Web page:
Exercise is good for the heart. It increases the amount of blood your heart can pump, which lowers your heart rate.
Exercise also lowers body fat, improves blood cholesterol levels and lowers blood pressure.
Target heart rate
For exercise to be beneficial, it must be performed within the boundaries of your target heart rate, or THR.
Your THR can be determined with this formula: 220 minus your age. During exercise, heart rate should be between 60 and 85 percent of this heart rate.
It's impossible to go over your THR, PAHCS physical therapist Tim Lane said. Unless someone is having a cardiac event, like a heart attack, he or she will not go over his or her target heart rate. Athletes are usually in the upper range of their THR. They bring their heart rates up to 90 percent "easily," Lane said.
Overfat, not overweight
Instead of keeping track of pounds, measure around places where fat is stored: thighs, waist, hips, upper arms. If inches are lost, but the scale isn't registering the difference, fat has still been lost.
Fitness levels Percent body fat
The good health level is what every person's body fat should be at, just to maintain good health. Athletes have lower fat percentages because they have more muscle than a nonathlete does.
Overfat indicates too much fat. If a person's body fat percentage is at or above the overfat percent, he or she should make an effort to lose that extra fat.
Underfat is just as bad as overfat. This means that the body does not have enough fat. The body begins taking energy from muscle tissues, because there is no fat to get energy from. A person with too little body fat needs to add more fat to his or her diet.
Before beginning an exercise program, look over your health history.
Do you have heart problems? Has your doctor ever told you that you do? Are you taking medication for these problems?
Do you have frequent chest pains, dizzy spells or feel faint often?
Do you have high blood pressure? Do you take medication for it?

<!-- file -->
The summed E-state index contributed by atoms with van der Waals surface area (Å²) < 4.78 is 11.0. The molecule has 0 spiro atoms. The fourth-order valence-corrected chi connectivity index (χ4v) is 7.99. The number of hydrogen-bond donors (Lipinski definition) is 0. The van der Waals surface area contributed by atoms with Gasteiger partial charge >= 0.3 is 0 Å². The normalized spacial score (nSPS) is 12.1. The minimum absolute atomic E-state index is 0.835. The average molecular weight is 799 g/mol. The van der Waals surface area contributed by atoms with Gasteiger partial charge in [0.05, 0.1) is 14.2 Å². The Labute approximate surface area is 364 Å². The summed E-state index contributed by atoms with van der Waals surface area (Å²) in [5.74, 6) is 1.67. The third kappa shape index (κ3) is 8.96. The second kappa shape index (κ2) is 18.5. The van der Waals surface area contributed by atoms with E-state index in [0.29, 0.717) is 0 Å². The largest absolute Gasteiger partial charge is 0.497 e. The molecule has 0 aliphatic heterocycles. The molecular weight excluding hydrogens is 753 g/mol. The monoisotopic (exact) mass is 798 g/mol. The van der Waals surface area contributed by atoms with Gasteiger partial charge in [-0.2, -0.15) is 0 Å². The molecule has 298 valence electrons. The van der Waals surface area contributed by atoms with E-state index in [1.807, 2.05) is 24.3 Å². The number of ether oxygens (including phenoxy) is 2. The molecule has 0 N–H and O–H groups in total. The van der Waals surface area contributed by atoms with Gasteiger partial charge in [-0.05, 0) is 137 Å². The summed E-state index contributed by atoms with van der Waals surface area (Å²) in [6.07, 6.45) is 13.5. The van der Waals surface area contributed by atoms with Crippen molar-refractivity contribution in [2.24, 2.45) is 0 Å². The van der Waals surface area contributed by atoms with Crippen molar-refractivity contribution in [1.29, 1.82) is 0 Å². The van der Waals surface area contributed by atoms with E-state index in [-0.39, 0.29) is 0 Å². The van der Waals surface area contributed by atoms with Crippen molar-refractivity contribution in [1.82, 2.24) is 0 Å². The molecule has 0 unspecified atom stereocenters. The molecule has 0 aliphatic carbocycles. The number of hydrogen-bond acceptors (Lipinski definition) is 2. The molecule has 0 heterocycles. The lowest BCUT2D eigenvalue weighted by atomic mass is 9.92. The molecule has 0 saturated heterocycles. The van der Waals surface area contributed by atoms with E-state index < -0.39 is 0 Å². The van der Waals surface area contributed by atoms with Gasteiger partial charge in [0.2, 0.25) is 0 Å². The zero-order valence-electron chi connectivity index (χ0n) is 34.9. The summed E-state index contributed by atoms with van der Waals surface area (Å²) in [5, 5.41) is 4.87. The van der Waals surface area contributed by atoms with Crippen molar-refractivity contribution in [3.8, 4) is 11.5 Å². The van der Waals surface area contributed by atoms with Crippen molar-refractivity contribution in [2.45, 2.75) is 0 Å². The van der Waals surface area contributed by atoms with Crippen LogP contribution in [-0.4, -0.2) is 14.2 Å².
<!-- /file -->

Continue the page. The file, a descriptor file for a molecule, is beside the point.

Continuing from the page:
Do you have a bone or joint problem, like arthritis, that exercise could aggravate?
Are you over 65 and not accustomed to any exercise?
If yes was your answer to any of the above questions, consult your physician before beginning an exercise program. You will still be able to exercise, but your physician can give you specific advice for your condition.
If you answered no to all of the above questions, you're ready to start exercising.
Don't run right out to the gym or the track, though. Decide what you're going to do. Set goals for yourself. Be realistic.
Figure out what kind of exercises you're going to be doing. Include both aerobic and anaerobic exercises.
Running, walking, cycling and swimming are all examples of aerobic exercises. These are where you need to get in your THR limits. Aerobic exercises strengthen your cardiovascular system.
Anaerobic exercises are things like weight training and calisthenics, that don't get the heart rate going into the THR zone. They don't bring your heart rate up so much, but they do build muscles. These anaerobic activities complement the aerobic activities.
For example, running and walking isn't just dependent on legs. Runners and walkers use abdominal muscles, arms and backs, too. If a runner or a walker begins strength training that complements the aerobic activity, the aerobic will become easier. The runner's arms won't get so tired. The walker's back won't be so sore.
Exercise can't be an off and on activity. It has to be regular, or your workouts will be for nothing.
Think about why you are exercising? Do you feel good? Do you have more energy? Are you getting the "runner's high"? Do you feel that you need to continue exercising to keep your health up?
Chances are, you will feel better after you get into a regular exercise routine. The runner's high, which isn't limited solely to running, comes from endorphins. These are hormones that result in a natural high. Endorphins are also in chocolate, according to Sue Hecht, a dietician at PAHCS. That's why people feel good after eating chocolate.
If you have specific reasons for exercising, you'll be more likely to stick with a program.
If you have the time, and your schedule works out, try to exercise in the morning before work. Morning exercise plans are usually better-kept, because whatever comes up during the day doesn't interfere. If you're trying to meet a time or distance goal, exercise in the afternoon, around 4 p.m. You're able to go faster then.
Try to exercise with a friend or a spouse. You can encourage each other. If you don't feel like exercising, you'll probably stick to your program so you won't let your friend down.
Don't push yourself too hard. If you do, you'll probably get discouraged and quit. Arrange your exercise schedule so you have days off. If Mondays are really long days, don't expect to fit exercise in.
Give yourself a break one or two days a week. Don't take large jumps in your training. Do it gradually.
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